Alaska Purse Seiner - Alan SorumRecreational boaters need to deal with the same stability issues experienced by commercial mariners. Addressing vessel stability will make your next trip safer. Stability problems are a major cause of vessel loss and crew death in the commercial fleet. Recreational boaters can learn from the experiences of their larger commercial cousins and operate their own vessels more safely.

What is Stability? – Stability expresses the ability of a vessel to regain its upright position after an outside force like wind or waves heel it over. A stable vessel has the capacity to right itself after shifting loads, weather and other forces have rolled the hull over. An unstable vessel lacks the capacity to safely right itself after an external force acts on it and will continue to roll into capsize in severe instances. Stability changes during a voyage with shifts in wind, loads and waves. A truly stable vessel always has sufficient capacity to counter capsizing events encountered during an entire voyage.

Improving Vessel Stability – The most critical thing a recreational vessel skipper can do to address stability is to take care in the placement and number of passengers carried, and placement of additional cargo placed on a vessel. Carrying too much load lowers the boat into the water, reducing freeboard and making it easier for waves to come aboard. Weight carried too high up on a vessel reduces stability and makes it easier to roll the boat over. There are at least three factors that effect vessel stability, they are hull shape, the center of gravity and steps taken to prevent flooding in vessel spaces. Another factor can come into play is the movement of weight. This can come from the shifting of loose cargo like scuba bottles or what is known as free surface effort of water flowing across a deck.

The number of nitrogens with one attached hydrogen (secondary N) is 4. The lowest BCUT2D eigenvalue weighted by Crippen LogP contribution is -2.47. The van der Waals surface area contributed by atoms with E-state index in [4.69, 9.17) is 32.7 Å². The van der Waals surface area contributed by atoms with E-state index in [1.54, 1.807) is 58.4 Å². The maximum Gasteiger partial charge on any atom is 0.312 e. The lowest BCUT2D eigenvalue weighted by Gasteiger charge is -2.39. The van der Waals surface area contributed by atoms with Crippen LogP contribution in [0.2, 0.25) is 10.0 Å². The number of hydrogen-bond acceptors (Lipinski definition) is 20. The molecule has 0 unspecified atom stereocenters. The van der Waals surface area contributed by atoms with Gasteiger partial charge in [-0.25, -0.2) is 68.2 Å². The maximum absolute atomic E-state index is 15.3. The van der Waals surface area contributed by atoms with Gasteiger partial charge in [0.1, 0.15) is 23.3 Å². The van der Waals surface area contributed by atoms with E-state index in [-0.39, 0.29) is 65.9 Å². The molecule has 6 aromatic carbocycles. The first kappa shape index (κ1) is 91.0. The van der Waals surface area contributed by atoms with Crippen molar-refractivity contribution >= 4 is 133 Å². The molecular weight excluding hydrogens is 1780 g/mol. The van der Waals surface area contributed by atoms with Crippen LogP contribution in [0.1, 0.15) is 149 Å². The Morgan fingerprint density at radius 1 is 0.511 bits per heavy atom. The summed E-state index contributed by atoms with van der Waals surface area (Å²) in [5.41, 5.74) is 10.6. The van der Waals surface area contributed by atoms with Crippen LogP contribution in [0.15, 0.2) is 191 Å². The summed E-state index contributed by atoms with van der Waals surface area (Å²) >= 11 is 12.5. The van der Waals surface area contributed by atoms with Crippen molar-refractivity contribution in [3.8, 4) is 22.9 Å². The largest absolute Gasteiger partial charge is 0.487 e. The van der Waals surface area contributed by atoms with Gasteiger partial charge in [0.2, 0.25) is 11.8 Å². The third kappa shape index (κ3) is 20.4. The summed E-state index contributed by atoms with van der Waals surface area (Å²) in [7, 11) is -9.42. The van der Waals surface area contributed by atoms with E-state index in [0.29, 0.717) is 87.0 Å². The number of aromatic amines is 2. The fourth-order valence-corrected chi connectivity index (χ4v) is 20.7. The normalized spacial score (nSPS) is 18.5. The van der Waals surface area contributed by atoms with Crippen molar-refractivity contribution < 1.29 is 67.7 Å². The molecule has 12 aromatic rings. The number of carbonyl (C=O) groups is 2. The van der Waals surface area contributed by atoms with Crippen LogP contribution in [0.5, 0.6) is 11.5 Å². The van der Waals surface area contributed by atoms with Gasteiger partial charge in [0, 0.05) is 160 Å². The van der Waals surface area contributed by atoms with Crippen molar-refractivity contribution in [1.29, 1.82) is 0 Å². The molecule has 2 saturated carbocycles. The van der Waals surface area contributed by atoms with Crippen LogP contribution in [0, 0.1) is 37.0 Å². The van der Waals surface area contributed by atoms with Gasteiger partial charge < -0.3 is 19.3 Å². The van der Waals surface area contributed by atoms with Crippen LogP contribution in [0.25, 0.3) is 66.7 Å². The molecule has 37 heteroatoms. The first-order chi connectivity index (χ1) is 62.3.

Stable vessels naturally roll back to their upright position quickly. The time it takes a boat to roll and return to its original position is known as the period of roll. The period of roll is longer with an overloaded vessel, the longer the boat takes to right itself, the more concerned you should be with its safety.

These are a few suggestions for increasing the stability and ultimately the safety of your vessel:

  1. Don’t overload the vessel or pile too much cargo high up on the boat
  2. Secure loose gear like scuba tanks down low in the boat when not in use
  3. Check that scuppers (openings that allow water to drain off the deck) are clear
  4. Check that non-return flaps on the scuppers operate correctly
  5. Don’t allow water to be trapped on deck
  6. Test bilge and high water alarms daily
  7. Check bilges for water and oil daily
  8. Check seacocks and thru-hull fittings prior to each trip

Educational Materials – Stability issues cause a large percentage of all vessel losses. This is especially true of commercial fishing vessels, but the lessons learned apply to recreational boaters. The Alaska Sea Grant College Program has just released a film in DVD format titled Fishing Vessel Stability: Operational Practices. Produced in cooperation with Alaska Marine Safety Education Association (AMSEA), this is an excellent reference for any boater. A sample clip is available for download from the Alaska Sea Grant Bookstore.

This article was first seen at Copyright © 2013 by Alan Sorum

Subscribe to the IAA email list!